Trends in expatriation
During the early 1980's expatriation was dominated by professionals sent by their employers to foreign subsidiaries or headquarters for long-term posts. By the end of the 1990's, however, globalization had created a new world market for skilled professionals. With the cost of intercontinental travel significantly decreasing and a booming economic uptown, employes could afford to turn to recruitment on a global scale if they could not find the right talent in the local market.
This has created a different type of expatriate where commuter and short-term assignments are becoming common, and gradually are replacing the traditional long term. Private motivation is becoming more relevant than company assignment. Families might often stay behind when work opportunities amount to months instead of years. The cultural impact of this trend is more significant. Traditional corporate expatriates did not integrate and commonly only associated with the elite of the country they were living in. Modern expatriates form a global middle class with shared work experiences in Multi-national Corporation and working and living the global financial and economical centers. Integration is incomplete but strong cultural influences are transmitted. Middle class expatriates contain many re-migrants from emigration movements one or two generations earlier.
Relocating to another country is not simply a question of a new workplace, but great changes in the personal sphere, with a new language, new customs and mores, a different and unfamiliar physical environment. Those who adapt can find this a rewarding experience, as they gain a new perspective and culture without losing the old.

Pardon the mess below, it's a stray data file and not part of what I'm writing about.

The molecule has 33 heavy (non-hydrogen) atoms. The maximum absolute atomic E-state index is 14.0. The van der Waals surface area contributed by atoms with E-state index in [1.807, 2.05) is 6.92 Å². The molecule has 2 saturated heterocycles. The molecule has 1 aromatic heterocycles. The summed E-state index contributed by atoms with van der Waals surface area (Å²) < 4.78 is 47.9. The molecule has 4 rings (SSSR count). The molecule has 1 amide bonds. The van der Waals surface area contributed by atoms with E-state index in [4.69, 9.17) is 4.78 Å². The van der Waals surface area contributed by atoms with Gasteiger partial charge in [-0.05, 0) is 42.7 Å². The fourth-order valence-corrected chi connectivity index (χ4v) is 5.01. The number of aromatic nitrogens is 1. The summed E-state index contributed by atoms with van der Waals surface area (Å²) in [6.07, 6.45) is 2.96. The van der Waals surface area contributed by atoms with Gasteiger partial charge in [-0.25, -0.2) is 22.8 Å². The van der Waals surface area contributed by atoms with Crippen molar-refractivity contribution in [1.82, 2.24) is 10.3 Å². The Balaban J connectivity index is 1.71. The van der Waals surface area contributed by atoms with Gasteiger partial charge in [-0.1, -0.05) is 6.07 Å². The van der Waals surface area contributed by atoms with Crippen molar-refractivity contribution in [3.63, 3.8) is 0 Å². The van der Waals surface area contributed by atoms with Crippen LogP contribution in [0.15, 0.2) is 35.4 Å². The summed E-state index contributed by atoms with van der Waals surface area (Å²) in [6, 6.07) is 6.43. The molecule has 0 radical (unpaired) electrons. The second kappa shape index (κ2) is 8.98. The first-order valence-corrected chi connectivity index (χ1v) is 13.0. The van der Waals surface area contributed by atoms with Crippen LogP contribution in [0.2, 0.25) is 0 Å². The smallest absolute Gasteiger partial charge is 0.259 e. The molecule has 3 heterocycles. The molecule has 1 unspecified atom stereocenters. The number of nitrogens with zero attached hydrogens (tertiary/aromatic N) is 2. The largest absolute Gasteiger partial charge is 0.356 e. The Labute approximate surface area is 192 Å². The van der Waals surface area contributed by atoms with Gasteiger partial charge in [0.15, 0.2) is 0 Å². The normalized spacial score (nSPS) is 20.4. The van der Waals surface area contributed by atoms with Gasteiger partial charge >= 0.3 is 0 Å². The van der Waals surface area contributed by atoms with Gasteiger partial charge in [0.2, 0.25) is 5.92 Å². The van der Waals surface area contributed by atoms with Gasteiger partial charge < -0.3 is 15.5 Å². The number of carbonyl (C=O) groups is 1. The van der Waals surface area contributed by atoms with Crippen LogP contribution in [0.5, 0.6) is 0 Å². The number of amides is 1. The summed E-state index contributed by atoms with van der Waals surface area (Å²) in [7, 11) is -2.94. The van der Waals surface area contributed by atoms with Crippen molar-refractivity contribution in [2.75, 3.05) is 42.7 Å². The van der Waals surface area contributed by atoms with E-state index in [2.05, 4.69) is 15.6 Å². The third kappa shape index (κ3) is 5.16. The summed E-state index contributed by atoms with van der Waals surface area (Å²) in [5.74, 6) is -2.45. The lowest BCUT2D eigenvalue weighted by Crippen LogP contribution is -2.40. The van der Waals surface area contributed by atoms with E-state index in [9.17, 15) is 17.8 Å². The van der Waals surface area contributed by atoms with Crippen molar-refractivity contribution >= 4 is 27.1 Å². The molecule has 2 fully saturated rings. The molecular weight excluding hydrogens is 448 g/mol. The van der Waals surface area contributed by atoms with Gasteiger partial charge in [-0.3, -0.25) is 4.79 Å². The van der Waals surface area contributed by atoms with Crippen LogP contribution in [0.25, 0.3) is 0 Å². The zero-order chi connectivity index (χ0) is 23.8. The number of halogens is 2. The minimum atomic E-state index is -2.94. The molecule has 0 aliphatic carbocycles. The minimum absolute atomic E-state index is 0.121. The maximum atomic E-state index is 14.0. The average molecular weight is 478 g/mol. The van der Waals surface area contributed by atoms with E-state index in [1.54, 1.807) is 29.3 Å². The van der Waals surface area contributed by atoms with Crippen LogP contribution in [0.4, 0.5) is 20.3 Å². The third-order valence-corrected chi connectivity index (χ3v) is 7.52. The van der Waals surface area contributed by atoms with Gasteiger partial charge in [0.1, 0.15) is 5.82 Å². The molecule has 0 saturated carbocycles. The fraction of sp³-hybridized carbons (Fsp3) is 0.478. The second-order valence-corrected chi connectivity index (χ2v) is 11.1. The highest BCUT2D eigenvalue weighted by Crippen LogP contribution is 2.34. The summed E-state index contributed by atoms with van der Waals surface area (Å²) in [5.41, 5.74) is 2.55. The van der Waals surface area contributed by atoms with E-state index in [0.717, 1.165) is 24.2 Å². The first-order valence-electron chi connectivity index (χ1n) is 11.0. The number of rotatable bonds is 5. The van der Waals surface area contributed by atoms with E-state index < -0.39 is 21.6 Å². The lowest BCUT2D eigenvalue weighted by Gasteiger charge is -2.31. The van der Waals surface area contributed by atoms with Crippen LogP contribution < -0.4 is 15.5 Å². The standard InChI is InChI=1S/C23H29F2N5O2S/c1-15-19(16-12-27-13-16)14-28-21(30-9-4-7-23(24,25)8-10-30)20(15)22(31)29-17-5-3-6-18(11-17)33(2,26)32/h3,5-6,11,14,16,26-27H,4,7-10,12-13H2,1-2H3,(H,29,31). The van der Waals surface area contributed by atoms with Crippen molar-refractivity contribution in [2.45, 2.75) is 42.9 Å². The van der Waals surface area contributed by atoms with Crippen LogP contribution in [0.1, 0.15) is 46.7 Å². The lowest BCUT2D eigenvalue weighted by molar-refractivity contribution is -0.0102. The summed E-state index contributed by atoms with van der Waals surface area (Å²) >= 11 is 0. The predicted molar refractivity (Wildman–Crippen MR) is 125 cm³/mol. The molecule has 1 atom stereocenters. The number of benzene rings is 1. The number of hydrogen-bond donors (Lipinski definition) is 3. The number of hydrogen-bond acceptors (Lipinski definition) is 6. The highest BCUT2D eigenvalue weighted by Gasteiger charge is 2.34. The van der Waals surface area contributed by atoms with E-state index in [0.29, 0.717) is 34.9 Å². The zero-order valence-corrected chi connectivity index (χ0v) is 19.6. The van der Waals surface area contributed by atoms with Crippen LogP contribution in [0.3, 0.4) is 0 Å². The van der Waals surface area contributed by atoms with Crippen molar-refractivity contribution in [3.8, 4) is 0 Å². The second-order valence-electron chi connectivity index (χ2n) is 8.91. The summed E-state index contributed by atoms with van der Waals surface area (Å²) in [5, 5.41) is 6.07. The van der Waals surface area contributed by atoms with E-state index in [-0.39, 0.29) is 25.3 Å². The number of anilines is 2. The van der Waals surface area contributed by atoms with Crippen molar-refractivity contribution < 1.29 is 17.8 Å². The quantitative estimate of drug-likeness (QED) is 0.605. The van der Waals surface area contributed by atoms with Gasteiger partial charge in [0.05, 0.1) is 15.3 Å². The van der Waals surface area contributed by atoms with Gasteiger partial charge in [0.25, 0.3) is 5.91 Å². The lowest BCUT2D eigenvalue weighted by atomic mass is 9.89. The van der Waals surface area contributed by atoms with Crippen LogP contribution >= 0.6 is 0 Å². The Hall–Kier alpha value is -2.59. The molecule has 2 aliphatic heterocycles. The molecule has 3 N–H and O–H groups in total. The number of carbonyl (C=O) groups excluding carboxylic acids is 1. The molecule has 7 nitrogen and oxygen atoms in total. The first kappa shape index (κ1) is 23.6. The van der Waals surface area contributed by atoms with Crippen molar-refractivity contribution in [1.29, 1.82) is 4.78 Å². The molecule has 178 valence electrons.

The younger the employee, the easier it usually is for them to adapt, the more mobile they will be, the less likely to have family considerations to take into account int he move. On the other hand, for older employees, family considerations can play the decisive role in relocation decisions. In both cases career advancement can play a role, though with younger employees, this is likely to encourage mobility, whereas with older employees, having an established professional niche can make them resistant to moving.
One of the crucial factors in the success of the relocation in such cases will be the ability of the company to provide assistance with finding a new home and supporting the family in establishing itself in its new home. One element in this process is not just the adjustment of the relocated employee to their new location, but that of their spouse too, which is why joint visits are strongly recommended before a final decision is reached.
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